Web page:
0.00

-0.20

-0.05

-0.22

-0.04

-0.25

-,31*

-0.06

-0.11

-0.08

0.08

30. . anxious with your upper denture/implant..?

-0.22

-0.26

-0.25

-,32*

-,30*

-0.11

-0.27

-0.01

-0.26

-0.13

-0.07

-0.02

31. . worried about your upper denture/implant…?

-0.11

-0.14

-0.12

-0.06

-0.12

-0.15

-0.15

0.01

-0.09

-,45**

0.15

0.02

34. . dissatisfied with your lower denture/ implant..?

-,42*

-0.31

-0.04

-0.03

-0.16

-0.18

-0.35

-,40*

-0.17

0.07

-0.24

-0.19

35. . any soreness or injury to the gum…?

-0.21

-0.25

-0.16

-0.20

-0.32

-,43*

-0.37

-0.11

-,45*

-,45*

-0.03

0.26

36. . particles collect under your lower denture/…?

-0.16

-0.15

-0.07

-0.03

-,43*

-,52**

-0.09

-0.05

-0.19

-,51**

0.04

0.21

37. . take out your lower denture/implant…?

0.18

-,44*

-0.08

-0.27

-0.21

0.04

-0.18

0.04

-0.01

0.01

-0.35

-0.25

38. . unconfident with your lower denture….?

-,40*

-,42*

-0.23

-0.31

-,39*

-,46*

-,44*

-0.29

-0.34

-0.28

-,42*

-0.17

39. . worried about your lower denture/implant…..?

-0.18

-0.28

-0.04

-0.16

-0.29

-0.30

-0.24

-0.05

-0.22

-,40*

-0.10

0.24

**Correlation is significant at the 0.01 level (2-tailed); *Correlation is significant at the 0.05 level (2-tailed).

Consistent with the second hypothesis, we found the following correlations: LORQv3 items, assessing psychosocial impact of dentures and patient’s satisfaction, were more correlated with the items in the physical function subscale of the UWQoLv4 than the items in the social-emotional subscale.

Discussion

HRQOL has become an important outcome measure for assessing and monitoring the impacts of oral rehabilitation on the subjective well-being of patients with head and neck cancer[511]. However, a small number of studies have assessed the HRQOL using oral health specific and generic measures in Turkish patients with head and neck cancer who had undergone oral rehabilitation[28, 29], whereas only one study has assessed HRQOL using a targeted measure in patients with implant-retained maxillofacial prostheses[30].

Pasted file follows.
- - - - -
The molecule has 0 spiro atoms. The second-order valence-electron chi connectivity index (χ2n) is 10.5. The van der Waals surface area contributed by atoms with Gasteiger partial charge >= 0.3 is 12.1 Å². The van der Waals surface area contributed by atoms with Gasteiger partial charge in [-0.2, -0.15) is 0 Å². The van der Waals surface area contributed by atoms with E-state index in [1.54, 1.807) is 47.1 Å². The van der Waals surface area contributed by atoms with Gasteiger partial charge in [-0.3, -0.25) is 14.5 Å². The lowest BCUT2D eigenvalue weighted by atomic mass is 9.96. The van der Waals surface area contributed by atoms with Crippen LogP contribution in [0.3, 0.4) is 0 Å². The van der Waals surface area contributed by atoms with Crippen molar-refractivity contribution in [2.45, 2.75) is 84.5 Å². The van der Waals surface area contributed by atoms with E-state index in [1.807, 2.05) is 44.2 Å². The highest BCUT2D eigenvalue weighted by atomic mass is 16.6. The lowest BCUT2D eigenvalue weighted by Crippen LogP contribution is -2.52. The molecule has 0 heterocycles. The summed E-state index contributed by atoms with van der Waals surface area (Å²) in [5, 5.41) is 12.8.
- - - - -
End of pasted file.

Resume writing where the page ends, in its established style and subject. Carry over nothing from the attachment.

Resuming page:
To the best of our knowledge, this is the first study to evaluate the HRQOL using a head and neck function specific measure in Turkish patients with head and neck cancer.

As with many such instruments, this scale was developed in English and requires translation and validation in Turkish if it is to be used in that language. In the present study, the original LORQv3 was translated into Turkish, following the recommendations of Beaton et al.[19] and resulted in a back-translated version that was very similar to the original, although word modifications were made to take into account cultural differences.

In contrast to previous studies of the LORQv3[15, 16], this study sample consisted of only head and neck cancer patients who had undergone prosthodontic treatment at the Prosthodontics Clinic of our faculty, because patients with head and neck cancer have very specific needs that are beyond the needs of most other patients diagnosed with other types of cancer.

The reliability analysis showed that all sections of the LORQv3 showed satisfactory internal consistency, with Cronbach’s alpha between 0.71 to 0.82. Our findings are consistent with those of previous studies[15, 16]. In the test-retest reliability, kappa statistics for the 33 LORQ items ranged from 0.62 to 1.00, indicating good reproducibility.